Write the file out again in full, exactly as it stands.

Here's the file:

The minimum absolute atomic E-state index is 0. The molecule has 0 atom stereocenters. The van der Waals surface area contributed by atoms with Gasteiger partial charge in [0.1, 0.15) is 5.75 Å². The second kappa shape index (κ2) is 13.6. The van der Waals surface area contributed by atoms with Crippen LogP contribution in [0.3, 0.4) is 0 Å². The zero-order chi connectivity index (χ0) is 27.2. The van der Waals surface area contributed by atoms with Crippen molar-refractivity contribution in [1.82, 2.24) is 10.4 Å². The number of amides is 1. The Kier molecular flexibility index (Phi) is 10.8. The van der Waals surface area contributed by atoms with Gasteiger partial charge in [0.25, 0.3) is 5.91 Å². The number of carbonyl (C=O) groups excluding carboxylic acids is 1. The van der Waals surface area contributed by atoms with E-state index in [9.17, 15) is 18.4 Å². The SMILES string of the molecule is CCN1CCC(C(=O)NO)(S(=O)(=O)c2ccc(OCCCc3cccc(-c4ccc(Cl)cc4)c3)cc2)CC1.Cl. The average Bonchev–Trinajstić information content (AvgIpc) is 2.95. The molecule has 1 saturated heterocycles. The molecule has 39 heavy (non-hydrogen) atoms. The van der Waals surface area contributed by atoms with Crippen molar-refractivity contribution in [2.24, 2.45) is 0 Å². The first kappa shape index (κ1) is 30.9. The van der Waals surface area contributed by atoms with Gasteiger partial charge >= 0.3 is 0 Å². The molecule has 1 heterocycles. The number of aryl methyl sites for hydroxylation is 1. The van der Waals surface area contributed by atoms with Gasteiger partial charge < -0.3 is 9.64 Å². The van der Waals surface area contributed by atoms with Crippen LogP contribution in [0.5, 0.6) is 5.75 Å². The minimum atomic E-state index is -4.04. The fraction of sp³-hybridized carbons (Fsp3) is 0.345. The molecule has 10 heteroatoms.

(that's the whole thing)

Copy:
The minimum absolute atomic E-state index is 0. The molecule has 0 atom stereocenters. The van der Waals surface area contributed by atoms with Gasteiger partial charge in [0.1, 0.15) is 5.75 Å². The second kappa shape index (κ2) is 13.6. The van der Waals surface area contributed by atoms with Crippen LogP contribution in [0.3, 0.4) is 0 Å². The zero-order chi connectivity index (χ0) is 27.2. The van der Waals surface area contributed by atoms with Crippen molar-refractivity contribution in [1.82, 2.24) is 10.4 Å². The number of amides is 1. The Kier molecular flexibility index (Phi) is 10.8. The van der Waals surface area contributed by atoms with Gasteiger partial charge in [0.25, 0.3) is 5.91 Å². The number of carbonyl (C=O) groups excluding carboxylic acids is 1. The van der Waals surface area contributed by atoms with E-state index in [9.17, 15) is 18.4 Å². The SMILES string of the molecule is CCN1CCC(C(=O)NO)(S(=O)(=O)c2ccc(OCCCc3cccc(-c4ccc(Cl)cc4)c3)cc2)CC1.Cl. The average Bonchev–Trinajstić information content (AvgIpc) is 2.95. The molecule has 1 saturated heterocycles. The molecule has 39 heavy (non-hydrogen) atoms. The van der Waals surface area contributed by atoms with Crippen molar-refractivity contribution in [2.24, 2.45) is 0 Å². The first kappa shape index (κ1) is 30.9. The van der Waals surface area contributed by atoms with Gasteiger partial charge >= 0.3 is 0 Å². The molecule has 1 heterocycles. The number of aryl methyl sites for hydroxylation is 1. The van der Waals surface area contributed by atoms with Gasteiger partial charge < -0.3 is 9.64 Å². The van der Waals surface area contributed by atoms with Crippen LogP contribution in [0.5, 0.6) is 5.75 Å². The minimum atomic E-state index is -4.04. The fraction of sp³-hybridized carbons (Fsp3) is 0.345. The molecule has 10 heteroatoms.